This variation tends not to leave me with an aversion to commitment, but a disposition towards diversity. I am interested in many things. So one must understand how I have struggled, faced throughout my education with the question, “If you had to choose one subject to study, one occupation to pursue, one thing to do, for the rest of your life, what would it be?”

I love to play viola; I get a rush communicating without-words to my quartet members in order to convey a musical message. I am at my happiest reading a good book; their complex stories captivate me and I aspire to write a novel of my own.

I want to make laws that improve my country; all people should have a shot at the American dream. I am passionate about protecting the environment; reducing our effect on global-warming is of the utmost importance to me.

I want to help those in need; people still don’t have access to clean water and I want to use my privilege to help change that. I strive to become fluent in Spanish; traveling the world is a dream of mine.

Recently, I have discovered that I really to code; I’m sure in the coming years I will explore things I didn’t know I was interested in.

I don’t have an answer to what exactly it is I want to do for the rest of my life. I love English and political science, but I have yet to find such an all-encompassing response as potatoes. What I’ve realized though, is that I don’t have to sacrifice all for one.

From each of my interests I learn things that contribute to who I am and shape how I see the world. Eventually, I will focus my path.

And when I do have an answer, I will go forth with the knowledge I’ve gathered from each of my varied interests; and I will never stop learning.


How Viagra puts a brake on a master growth regulator to treat heart disease

Surprising Body Cues That Could Be a Heart Concern | Johns Hopkins Medicine

When normal cells grow, divide or do any job in the body, they do so in response to a whole slew of internal sensors that measure nutrients and energy supply, and environmental cues that inform what happens outside the cell.

A protein called mTOR receives information from these signals and then directs the cell to take action.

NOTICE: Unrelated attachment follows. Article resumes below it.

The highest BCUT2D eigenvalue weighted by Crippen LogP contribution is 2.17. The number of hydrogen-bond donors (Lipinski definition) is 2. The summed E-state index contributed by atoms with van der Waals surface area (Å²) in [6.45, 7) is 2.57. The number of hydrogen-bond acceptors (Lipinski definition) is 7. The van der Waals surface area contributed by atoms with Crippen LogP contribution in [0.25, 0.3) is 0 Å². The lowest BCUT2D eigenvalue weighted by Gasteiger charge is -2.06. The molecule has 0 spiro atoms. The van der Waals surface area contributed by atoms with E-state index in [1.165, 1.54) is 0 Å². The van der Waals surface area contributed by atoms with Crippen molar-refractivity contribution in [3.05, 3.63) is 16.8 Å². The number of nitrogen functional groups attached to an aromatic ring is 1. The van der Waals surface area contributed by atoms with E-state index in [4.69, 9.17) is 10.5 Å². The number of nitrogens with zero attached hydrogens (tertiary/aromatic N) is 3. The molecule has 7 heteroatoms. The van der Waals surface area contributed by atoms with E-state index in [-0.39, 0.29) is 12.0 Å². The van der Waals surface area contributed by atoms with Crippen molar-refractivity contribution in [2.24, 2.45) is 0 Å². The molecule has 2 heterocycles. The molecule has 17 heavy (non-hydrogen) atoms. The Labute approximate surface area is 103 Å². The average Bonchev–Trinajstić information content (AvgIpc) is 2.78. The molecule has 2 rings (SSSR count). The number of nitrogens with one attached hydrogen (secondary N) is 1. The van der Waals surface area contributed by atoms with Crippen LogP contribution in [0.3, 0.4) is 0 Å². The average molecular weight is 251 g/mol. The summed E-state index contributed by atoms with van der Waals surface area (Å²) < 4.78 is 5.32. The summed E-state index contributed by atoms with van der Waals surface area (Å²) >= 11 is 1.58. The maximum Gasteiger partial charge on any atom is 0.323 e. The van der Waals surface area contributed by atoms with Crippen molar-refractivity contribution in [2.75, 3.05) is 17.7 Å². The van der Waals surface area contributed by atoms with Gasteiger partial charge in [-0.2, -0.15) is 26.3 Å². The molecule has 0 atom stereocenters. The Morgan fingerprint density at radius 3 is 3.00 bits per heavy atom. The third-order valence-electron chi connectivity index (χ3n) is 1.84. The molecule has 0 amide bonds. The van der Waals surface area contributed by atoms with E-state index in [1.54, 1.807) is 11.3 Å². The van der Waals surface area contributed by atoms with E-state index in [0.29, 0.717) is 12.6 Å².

And now, with data from cells and mice, researchers at Johns Hopkins Medicine say they have uncovered a long-sought built-in molecular switch that behaves much a car-brake — slowing mTOR's action — and in this particular study prevents overworked hearts from enlarging.

The researchers report their findings on Jan. 30 in Nature, and say their discovery has potential implications for manipulating the molecular switch to treat not only heart disease — the focus of the current study — but also diabetes, kidney and lung disease, cancer and autoimmune disorders.

The protein mTOR, which stands for mechanistic target of rapamycin, has long been a focus of scientists because it is so important to normal cells yet also plays major roles in many diseases. It combines with other proteins to form a complex, the major one being known as mTORC1.

Too much active mTORC1 is known to be bad for the heart and leads to damage and disease, and it is thought that controlling mTORC1 could effectively treat heart disease.

Overworked hearts with too much active mTORC1 enlarge abnormally similar to body muscle that bulks up after lifting weights.

mTORs name derives from the immune-suppressant drug rapamycin, first extracted from Easter Island soil bacteria in the early 1970s, and later shown to block mTORC1 cold. The drug is prescribed to prevent transplanted organ rejection, and treat some rare cancers and genetic diseases.

But the complete shut-down of mTORC1 has its downside as it does so many things in normal cells, limiting prospects for using protein blockers as broader disease therapies, researchers say.

“The problem with the few drugs that we have to manipulate mTORC1 is that they are essentially turning it off, which also shuts down its normal function in the cells,” says senior study report author David Kass, M.D.

, the Abraham and Virginia Weiss Professor of Cardiology, professor of medicine, pharmacology and biomedical engineering at the Johns Hopkins University School of Medicine.